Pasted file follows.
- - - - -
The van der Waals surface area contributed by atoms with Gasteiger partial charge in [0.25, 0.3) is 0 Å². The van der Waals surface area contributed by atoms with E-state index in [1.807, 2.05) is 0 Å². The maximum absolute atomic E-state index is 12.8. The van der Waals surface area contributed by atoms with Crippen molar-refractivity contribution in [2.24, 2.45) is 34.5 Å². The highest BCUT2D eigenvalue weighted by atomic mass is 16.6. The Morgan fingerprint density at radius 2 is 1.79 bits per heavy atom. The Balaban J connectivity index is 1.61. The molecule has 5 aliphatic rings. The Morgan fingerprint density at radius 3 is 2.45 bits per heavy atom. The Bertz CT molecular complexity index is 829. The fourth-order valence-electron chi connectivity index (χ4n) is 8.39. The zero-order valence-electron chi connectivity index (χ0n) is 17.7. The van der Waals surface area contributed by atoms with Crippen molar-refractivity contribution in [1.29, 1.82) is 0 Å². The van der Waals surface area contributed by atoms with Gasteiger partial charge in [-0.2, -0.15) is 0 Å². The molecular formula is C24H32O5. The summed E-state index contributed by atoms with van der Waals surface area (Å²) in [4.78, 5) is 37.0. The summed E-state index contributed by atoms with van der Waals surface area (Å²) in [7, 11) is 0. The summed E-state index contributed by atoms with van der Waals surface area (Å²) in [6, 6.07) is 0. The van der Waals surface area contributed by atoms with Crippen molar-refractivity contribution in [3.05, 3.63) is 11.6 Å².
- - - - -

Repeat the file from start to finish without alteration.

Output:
The van der Waals surface area contributed by atoms with Gasteiger partial charge in [0.25, 0.3) is 0 Å². The van der Waals surface area contributed by atoms with E-state index in [1.807, 2.05) is 0 Å². The maximum absolute atomic E-state index is 12.8. The van der Waals surface area contributed by atoms with Crippen molar-refractivity contribution in [2.24, 2.45) is 34.5 Å². The highest BCUT2D eigenvalue weighted by atomic mass is 16.6. The Morgan fingerprint density at radius 2 is 1.79 bits per heavy atom. The Balaban J connectivity index is 1.61. The molecule has 5 aliphatic rings. The Morgan fingerprint density at radius 3 is 2.45 bits per heavy atom. The Bertz CT molecular complexity index is 829. The fourth-order valence-electron chi connectivity index (χ4n) is 8.39. The zero-order valence-electron chi connectivity index (χ0n) is 17.7. The van der Waals surface area contributed by atoms with Crippen molar-refractivity contribution in [1.29, 1.82) is 0 Å². The van der Waals surface area contributed by atoms with Gasteiger partial charge in [-0.2, -0.15) is 0 Å². The molecular formula is C24H32O5. The summed E-state index contributed by atoms with van der Waals surface area (Å²) in [4.78, 5) is 37.0. The summed E-state index contributed by atoms with van der Waals surface area (Å²) in [7, 11) is 0. The summed E-state index contributed by atoms with van der Waals surface area (Å²) in [6, 6.07) is 0. The van der Waals surface area contributed by atoms with Crippen molar-refractivity contribution in [3.05, 3.63) is 11.6 Å².